Submitted as: model experiment description paper
16 Mar 2022
Submitted as: model experiment description paper | 16 Mar 2022
Status: this preprint is currently under review for the journal GMD.

The Seasonal-to-Multiyear Large Ensemble (SMYLE) Prediction System using the Community Earth System Model Version 2

Stephen Gerald Yeager1, Nan Rosenbloom1, Anne A. Glanville1, Xian Wu1, Isla Simpson1, Hui Li1, Maria J. Molina1, Kristen Krumhardt1, Samuel Mogen2, Keith Lindsay1, Danica Lombardozzi1, Will Wieder1, Who Myung Kim1, Jadwiga H. Richter1, Matthew Long1, Gokhan Danabasoglu1, David Bailey1, Marika Holland1, Nicole Lovenduski2, and Warren G. Strand1 Stephen Gerald Yeager et al.
  • 1National Center for Atmospheric Research, Boulder, Colorado, USA
  • 2Department of Atmospheric and Oceanic Sciences, University of Colorado, Boulder, Colorado, USA

Abstract. The potential for multiyear prediction of impactful Earth system change remains relatively underexplored compared to shorter (subseasonal to seasonal) and longer (decadal) timescales. In this study, we introduce a new initialized prediction system using the Community Earth System Model Version 2 (CESM2) that is specifically designed to probe potential and actual prediction skill at lead times ranging from 1 month out to 2 years. The Seasonal-to-Multiyear Large Ensemble (SMYLE) consists of 2-year long hindcast simulations that cover the period from 1970 to 2019, with 4 initializations per year and an ensemble size of 20. A full suite of output is available for exploring near-term predictability of all Earth system components represented in CESM2. We show that SMYLE skill for El Niño-Southern Oscillation is competitive with other prominent seasonal prediction systems, with correlations exceeding 0.5 beyond a lead time of 12 months. A broad overview of prediction skill reveals varying degrees of potential for useful multiyear predictions of seasonal anomalies in the atmosphere, ocean, land, and sea ice. The SMYLE dataset, experimental design, model, initial conditions, and associated analysis tools are all publicly available, providing a foundation for research on multiyear prediction of environmental change by the wider community.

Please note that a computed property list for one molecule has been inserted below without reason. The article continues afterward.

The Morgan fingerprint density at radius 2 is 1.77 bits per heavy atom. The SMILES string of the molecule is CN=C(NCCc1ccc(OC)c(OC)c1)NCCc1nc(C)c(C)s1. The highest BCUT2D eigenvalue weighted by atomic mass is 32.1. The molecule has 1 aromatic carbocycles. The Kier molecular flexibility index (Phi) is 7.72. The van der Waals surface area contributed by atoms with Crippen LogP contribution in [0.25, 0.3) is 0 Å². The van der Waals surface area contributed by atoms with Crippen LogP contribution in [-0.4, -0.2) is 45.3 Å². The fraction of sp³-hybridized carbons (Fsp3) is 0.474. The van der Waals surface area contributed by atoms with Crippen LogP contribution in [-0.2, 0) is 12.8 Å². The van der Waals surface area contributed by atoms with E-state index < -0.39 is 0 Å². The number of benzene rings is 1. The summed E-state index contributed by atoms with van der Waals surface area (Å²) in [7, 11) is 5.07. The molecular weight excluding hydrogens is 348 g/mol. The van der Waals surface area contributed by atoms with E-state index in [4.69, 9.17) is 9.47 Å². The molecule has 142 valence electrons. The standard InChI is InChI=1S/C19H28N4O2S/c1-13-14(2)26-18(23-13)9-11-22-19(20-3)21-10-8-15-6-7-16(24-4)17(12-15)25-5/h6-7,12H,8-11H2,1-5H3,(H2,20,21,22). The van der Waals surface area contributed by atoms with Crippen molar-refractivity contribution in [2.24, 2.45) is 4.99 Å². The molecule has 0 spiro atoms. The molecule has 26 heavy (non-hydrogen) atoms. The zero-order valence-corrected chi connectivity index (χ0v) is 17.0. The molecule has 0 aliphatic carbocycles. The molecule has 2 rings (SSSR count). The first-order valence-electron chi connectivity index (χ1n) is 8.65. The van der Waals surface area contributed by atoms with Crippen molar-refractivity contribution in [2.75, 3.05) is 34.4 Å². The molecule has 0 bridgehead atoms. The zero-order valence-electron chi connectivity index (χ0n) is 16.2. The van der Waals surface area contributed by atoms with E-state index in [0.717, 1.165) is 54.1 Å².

Stephen Gerald Yeager et al.

Status: final response (author comments only)

Comment types: AC – author | RC – referee | CC – community | EC – editor | CEC – chief editor | : Report abuse
  • RC1: 'Comment on gmd-2022-60', Anonymous Referee #1, 11 Apr 2022
  • RC2: 'Comment on gmd-2022-60', Anonymous Referee #2, 26 Apr 2022

Stephen Gerald Yeager et al.

Stephen Gerald Yeager et al.


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Short summary
The natural environment changes over a range of time and space scales and some of these changes are predictable in advance. Short-term weather forecasts are most familiar to many, but recent work has shown that it is possible to generate useful predictions several seasons or even a decade in advance. This study focuses on predictions over intermediate timescales (up to 24 months in advance) and shows that there is promising potential to forecast a myriad of changes in the natural world.